ISIS bride Tania Joya: ‘My crime was being an idiot, joining a really bad idea’
Tania Joya, who was married to John Georgelas, once known as the highest-ranking American in ISIS, does not want to be blamed for her ex-husband’s misdeeds.
“My crime was being an idiot and getting married too young and joining a really bad idea,” she says in a new documentary, “A Radical Life,” which begins streaming Thursday on Discovery+. “That was my mistake but it’s not a crime.”
The documentary takes an unfiltered look at Joya’s journey from British schoolgirl to Jihadi bride to single mother living in Texas.
She was born in 1983 to a “culturally Muslim” Bengali-Bangladeshi family, the daughter of an airline employee and a caterer. Joya experienced racism while growing up in London, she says in the documentary; according to a 2017 Texas Monthly interview, this even included her tormenters using the roof of the family’s car as a toilet.
A childhood surgery on a misshapen leg reportedly led to constant worrying about her health, which in turn led to her becoming a more devout Muslim. As she was mocked in public and scorned by her own family for wearing a full-length jilbab and face-covering veil, she turned to a community of other extreme worshipers — which helped lead to her becoming radicalized after the Sept. 11 attacks.
In 2003, Joya attended an anti-war rally and was given a pamphlet with a link to a website that connected Muslim singles for marriage. That’s when she began corresponding with an American convert to the religion, John Georgelas, who was living in Syria.
Georgelas had been raised in a privileged lifestyle in Plano, Texas, with no exposure to Islam. His grandfather served in the military and his father was a doctor who had been a colonel in the US Army. According to Texas Monthly, Georgelas took a junior college class on world religion that led him to seek out local Muslims. Two months after 9/11, he converted to Islam, changing his name to Yahya al-Bahrumi.
He eventually became fluent in classical Arabic and Islamic law and was close to Abu Muhammad al-Adnani, the ISIL spokesman, chief strategist and director of foreign terror operations.
The couple was 19 when they married, sharing a dream of jihad and raising children to be jihadists. They moved to Southern California, where al-Bahrumi got a job coding but was found guilty of hacking into the website of a pro-Israel lobbying group. In 2006 he served three years in prison; Joya — by then the mother of one boy and pregnant with another — confesses that those were the happiest years of her 12-year marriage.
“I was able to spend more time outside,” she says in the doc. “I saw how friendly people were. I started wearing regular clothes because I didn’t like people seeing me as a threat.”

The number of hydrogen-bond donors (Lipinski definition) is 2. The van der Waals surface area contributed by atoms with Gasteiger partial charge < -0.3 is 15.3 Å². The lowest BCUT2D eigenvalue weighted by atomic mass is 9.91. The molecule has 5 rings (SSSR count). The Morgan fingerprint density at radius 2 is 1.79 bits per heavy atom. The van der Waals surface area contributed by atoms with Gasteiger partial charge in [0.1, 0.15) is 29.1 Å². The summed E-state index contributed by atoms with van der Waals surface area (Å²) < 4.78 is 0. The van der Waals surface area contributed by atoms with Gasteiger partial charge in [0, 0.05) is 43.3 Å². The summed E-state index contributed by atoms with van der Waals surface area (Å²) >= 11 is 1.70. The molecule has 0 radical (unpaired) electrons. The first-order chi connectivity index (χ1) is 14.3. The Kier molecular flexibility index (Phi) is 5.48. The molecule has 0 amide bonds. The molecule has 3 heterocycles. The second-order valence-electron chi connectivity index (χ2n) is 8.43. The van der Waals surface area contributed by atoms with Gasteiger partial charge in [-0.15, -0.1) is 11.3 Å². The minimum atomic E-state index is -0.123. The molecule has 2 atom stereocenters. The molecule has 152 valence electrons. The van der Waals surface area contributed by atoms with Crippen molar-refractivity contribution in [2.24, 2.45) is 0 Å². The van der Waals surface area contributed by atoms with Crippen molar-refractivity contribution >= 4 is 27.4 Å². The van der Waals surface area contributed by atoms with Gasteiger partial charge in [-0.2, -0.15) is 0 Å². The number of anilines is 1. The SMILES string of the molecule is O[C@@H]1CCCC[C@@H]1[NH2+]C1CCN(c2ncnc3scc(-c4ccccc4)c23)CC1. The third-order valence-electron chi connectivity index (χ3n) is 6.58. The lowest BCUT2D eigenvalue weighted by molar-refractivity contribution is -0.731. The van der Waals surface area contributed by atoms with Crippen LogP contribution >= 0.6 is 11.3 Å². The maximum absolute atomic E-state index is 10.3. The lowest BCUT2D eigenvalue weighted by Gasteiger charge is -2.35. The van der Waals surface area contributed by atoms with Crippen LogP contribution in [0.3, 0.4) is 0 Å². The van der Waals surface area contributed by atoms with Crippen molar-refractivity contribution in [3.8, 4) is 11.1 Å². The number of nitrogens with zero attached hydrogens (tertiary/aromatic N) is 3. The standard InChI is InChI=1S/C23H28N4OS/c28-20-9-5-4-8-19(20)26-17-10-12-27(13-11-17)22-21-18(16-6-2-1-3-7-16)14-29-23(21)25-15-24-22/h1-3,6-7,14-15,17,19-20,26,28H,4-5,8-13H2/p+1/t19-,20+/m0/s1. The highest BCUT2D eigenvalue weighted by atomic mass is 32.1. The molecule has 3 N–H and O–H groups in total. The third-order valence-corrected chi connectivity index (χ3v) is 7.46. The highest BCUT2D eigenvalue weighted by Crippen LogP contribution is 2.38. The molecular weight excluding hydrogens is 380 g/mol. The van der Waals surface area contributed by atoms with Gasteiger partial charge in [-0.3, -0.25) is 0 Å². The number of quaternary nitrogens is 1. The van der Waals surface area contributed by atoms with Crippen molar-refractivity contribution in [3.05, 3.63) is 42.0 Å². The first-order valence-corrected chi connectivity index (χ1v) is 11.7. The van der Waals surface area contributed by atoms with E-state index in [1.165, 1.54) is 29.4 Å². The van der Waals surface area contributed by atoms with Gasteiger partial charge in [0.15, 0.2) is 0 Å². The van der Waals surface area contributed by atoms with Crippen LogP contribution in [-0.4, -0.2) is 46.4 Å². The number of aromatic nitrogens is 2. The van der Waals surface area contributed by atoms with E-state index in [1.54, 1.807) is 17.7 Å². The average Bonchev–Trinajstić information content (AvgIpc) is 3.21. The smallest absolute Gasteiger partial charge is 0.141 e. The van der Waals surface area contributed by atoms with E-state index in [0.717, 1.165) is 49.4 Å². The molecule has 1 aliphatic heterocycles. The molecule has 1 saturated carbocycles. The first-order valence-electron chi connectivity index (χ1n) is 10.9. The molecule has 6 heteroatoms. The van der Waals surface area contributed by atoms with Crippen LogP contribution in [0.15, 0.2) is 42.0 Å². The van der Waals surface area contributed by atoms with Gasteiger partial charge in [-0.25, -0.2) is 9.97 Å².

But when al-Bahrumi was released from prison — even more radicalized — the couple moved to Egypt.
There, Joya homeschooled their sons and says it “made me realize that I really want them to go to university rather than destroy society … but John wouldn’t have it.”
She reveals that her husband didn’t teach their oldest son to ride a bike or play with a ball, but did teach him how to use a gun.
“I wanted to live a comfortable, stable life but John had other plans,” she says.
Al- Bahrumi, who was obsessed with the idea of establishing a caliphate, then allegedly tricked Joya into traveling to Syria. By then they had three boys and she was six-months pregnant with their fourth. After two weeks of living in a war zone, without running water and constant bombing, she had had enough; Joya contacted American authorities and told them she wanted out and was willing to share whatever information she had.
She was told to make her own way to Turkey and then the UK, and had only a two-week window to get to the US, or says would never be allowed back in again. Al-Bahrumi drove her to the Turkish border and never looked back after saying goodbye, a gesture that, Joya says, hurt terribly.
After a caliphate was declared in mid-2014, al-Bahrumi was able to make it to its capital, Raqqah, to employ his coding skills and produce high-quality English-language propaganda for ISIS.
He urged Muslims to emigrate to the caliphate state and not only defended terrorism but argued that it was compulsory for Muslims.
Once back in the US, Joya, who gave birth on American soil, began working undercover.
“I wanted to do something to make up for the past,” she says. “I was never coerced.”
Eventually, she began “talking to jihadists [online] and getting information. I owed [the US] and it was the only way I could really help.”
Joya says she stayed in contact with her estranged husband, who told her he had taken up arms and been badly injured. The last contact they had was over seven years ago when he sent an email to their four sons, in which he encouraged them to become jihadists. Joya says in the documentary that she has no plans to share the email with her children.
On social media, her ex urged followers to hate non-Muslims and declared that Muslim leaders who did not support an Islamic State should be executed. He is believed to have died during the 2017 Mayadin offensive, at the age of 33, but his death has never been confirmed.
One thing that isn’t mentioned in the documentary is the political scandal Joya was involved with earlier this year, in which she revealed she had had an affair with US Rep. Van Taylor, who was then running in a primary election.
Days after this became public, Taylor announced the suspension of his reelection campaign and admitted to the affair.
But Joya, who remarried and is now divorced, freely acknowledges that her former in-laws support her and her boys financially.
Without al-Bahrumi’s parents, “I’d be in a homeless shelter and my kids would be in foster care,” she says.
Her oldest son, Michael now 16, is interviewed in the documentary.
According to Joya, he’s drawn to radical YouTube videos and describes his father as having “had a good soul.”